Endless Hope within Collectivism

in 27th Stockholm International Film Festival

by Murat Emir Eren

Numerous coming-of-age dramas are either blockbuster attempts to picture an adolescent or they are flattering in an uninteresting way. Politically correct but false portraits that actually don’t exist in real teenage world are quite common. Coming-of-age films frequently commit a huge mistake by taking this subject too lightly, or creating false intensity and false drama instead of depicting reality. In the captivating, poetic, provocative, and extremely moving film, American Honey, Andrea Arnold creates a wonderful depiction of teenagers and their dreams in today’s dreamland, or simply today’s USA.

Arnold’s protagonist is an 18-year-old girl named Star who lives in rural Texas and is absolutely hopeless in her life. In her miserable house she has no parental care or opportunity to get a proper education; she has no one to rely on other than herself. Moreover, she has a responsibility to take care of her siblings by herself, and to make the matters worse, she needs to deal with her abusive “father.” In the beginning, it seems like we’re going to watch another struggling teenage drama, but Arnold immediately changes the film’s route, and it turns into a strong rejection of teenage movie clichés.

The film becomes a rejection against the life that’s been dictated to our beloved main character . The transformation of Star starts at a very significant place: Wall-Mart, that strong symbol of Western capitalism. After a little trip to supermarket, Star meets a bunch of young outcasts from all over the country and their magnetizing, charismatic leader Jake. They are in the door-to-door marketing business and have an empty seat in their car for Star. It’s impossible to resist Jake’s magnetism and the group’s offer. So Star packs up her things and tags along. Every group member Star meets has a dream, just like her, and they are going after their dreams in this dusty dreamland.

In American Honey, dreams and expectations are extremely crucial, because Arnold is courageous enough to say “your expectations and your dreams have no exception over someone else’s dreams.” By capturing the moments that Star has in the group, Arnold emphasizes that a dream is usually an illusion created by the materialist world, but following your dream as a group may lead you to get rid off your selfish individualism and give you the opportunity to find new dreams and hope within collectivism. Without helping or at least caring about others as they try to reach their dreams you can’t get one, American Honey says.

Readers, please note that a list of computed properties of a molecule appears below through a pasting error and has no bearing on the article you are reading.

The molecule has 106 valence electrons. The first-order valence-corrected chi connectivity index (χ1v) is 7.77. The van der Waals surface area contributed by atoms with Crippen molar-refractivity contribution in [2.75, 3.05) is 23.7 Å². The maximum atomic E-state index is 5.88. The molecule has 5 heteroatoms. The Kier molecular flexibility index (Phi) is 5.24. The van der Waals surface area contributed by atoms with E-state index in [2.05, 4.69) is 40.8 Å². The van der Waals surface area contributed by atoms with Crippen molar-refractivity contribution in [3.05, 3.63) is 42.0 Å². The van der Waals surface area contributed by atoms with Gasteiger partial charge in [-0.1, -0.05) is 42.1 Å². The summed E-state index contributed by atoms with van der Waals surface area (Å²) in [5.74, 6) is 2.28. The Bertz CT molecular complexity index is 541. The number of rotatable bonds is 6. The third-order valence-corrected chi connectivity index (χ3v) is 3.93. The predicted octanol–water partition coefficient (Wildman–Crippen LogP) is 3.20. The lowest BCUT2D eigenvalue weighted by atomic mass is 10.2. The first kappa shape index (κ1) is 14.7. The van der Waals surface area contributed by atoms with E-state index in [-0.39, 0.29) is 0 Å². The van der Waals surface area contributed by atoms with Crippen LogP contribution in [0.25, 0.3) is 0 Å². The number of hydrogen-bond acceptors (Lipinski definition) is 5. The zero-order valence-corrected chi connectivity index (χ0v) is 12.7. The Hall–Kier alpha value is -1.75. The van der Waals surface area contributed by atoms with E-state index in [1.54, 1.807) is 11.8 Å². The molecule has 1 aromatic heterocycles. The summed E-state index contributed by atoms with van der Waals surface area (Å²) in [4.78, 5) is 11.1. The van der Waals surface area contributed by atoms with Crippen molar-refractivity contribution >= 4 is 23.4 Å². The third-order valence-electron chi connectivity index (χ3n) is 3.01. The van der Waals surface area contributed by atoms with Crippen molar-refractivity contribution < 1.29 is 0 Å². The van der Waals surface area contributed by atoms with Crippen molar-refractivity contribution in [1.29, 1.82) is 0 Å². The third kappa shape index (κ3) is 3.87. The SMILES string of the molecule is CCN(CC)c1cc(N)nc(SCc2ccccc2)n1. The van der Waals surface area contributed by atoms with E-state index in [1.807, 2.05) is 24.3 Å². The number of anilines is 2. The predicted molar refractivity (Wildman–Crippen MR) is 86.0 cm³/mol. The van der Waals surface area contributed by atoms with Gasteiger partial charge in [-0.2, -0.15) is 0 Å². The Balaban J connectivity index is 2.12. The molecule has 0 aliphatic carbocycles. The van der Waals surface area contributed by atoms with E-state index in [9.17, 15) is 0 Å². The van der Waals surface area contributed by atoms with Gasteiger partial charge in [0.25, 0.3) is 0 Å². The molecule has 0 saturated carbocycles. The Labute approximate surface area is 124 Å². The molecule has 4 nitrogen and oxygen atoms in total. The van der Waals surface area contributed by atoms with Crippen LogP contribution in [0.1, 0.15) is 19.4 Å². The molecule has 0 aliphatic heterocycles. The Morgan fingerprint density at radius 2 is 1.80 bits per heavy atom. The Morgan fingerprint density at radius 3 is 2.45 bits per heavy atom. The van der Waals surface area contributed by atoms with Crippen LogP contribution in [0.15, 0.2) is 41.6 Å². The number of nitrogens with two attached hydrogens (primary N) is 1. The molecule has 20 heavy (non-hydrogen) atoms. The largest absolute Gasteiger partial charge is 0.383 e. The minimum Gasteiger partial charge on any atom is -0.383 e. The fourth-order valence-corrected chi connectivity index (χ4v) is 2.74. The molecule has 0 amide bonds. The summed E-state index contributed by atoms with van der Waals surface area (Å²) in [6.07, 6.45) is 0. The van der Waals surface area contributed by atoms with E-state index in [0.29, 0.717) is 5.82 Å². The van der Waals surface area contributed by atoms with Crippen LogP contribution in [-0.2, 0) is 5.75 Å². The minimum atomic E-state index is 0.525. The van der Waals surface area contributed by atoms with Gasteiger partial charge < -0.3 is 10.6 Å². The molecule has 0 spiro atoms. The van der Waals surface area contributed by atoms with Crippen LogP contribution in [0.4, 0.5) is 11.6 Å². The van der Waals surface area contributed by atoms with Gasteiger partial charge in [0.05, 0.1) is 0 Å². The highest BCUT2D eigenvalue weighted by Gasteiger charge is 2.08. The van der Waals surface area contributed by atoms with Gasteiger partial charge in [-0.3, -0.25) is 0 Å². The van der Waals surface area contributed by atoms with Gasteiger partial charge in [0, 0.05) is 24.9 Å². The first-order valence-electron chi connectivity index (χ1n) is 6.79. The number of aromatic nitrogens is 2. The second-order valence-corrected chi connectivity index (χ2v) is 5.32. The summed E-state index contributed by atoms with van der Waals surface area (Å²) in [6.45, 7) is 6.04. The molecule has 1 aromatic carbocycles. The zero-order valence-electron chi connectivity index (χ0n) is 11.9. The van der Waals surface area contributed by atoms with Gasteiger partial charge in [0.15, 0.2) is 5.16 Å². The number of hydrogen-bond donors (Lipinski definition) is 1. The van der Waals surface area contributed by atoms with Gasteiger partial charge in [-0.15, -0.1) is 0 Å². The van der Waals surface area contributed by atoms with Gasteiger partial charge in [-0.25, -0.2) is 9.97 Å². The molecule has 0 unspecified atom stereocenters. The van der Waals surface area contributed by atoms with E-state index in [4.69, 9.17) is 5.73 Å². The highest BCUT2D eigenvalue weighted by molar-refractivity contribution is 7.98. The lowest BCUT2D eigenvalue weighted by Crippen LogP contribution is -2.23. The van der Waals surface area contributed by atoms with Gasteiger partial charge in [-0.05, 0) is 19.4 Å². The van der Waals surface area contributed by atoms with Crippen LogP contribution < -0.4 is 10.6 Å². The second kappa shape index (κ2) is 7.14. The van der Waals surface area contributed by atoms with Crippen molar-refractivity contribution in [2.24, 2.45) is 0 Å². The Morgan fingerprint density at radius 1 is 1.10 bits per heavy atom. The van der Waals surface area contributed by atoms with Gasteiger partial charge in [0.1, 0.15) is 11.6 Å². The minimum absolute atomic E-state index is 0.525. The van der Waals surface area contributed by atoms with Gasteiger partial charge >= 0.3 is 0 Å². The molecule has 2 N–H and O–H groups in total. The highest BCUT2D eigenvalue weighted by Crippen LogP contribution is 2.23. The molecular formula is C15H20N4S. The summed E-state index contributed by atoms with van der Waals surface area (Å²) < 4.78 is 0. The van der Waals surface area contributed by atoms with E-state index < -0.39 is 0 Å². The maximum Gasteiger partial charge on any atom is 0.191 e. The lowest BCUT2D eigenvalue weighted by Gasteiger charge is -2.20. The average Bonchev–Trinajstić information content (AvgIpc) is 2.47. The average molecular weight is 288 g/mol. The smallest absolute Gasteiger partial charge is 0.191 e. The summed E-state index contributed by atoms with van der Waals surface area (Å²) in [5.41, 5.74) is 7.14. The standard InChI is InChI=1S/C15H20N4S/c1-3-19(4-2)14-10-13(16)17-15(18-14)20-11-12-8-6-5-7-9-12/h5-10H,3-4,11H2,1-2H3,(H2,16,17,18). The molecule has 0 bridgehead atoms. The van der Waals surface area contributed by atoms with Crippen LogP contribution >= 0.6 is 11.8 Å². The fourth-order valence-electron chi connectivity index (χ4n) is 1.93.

There is another sub-theme in American Honey worthy of mentioning: It’s the transformation of pure, naïve love. Although Star accepts the job offer to make money—and to get rid off her horrible home—she also stays in the group because she’s in love with Jake. The journey she has with the group and with Jake helps her to transform her love for Jake into an absolute love for everyone she collaborates with. And this experience is filmed in perfect images; 4:3 frames, an amazing soundtrack, and powerful performances by Sasha Lane, Shia LaBeouf and the entire cast of mesmerizing young people in the group. From its first frame to its last, American Honey promises an honest, painful, hopeful, and imperfect-in-a-good way experience with authenticity. After you finish the film, the film continues to run through your veins.

Edited by José Teodoro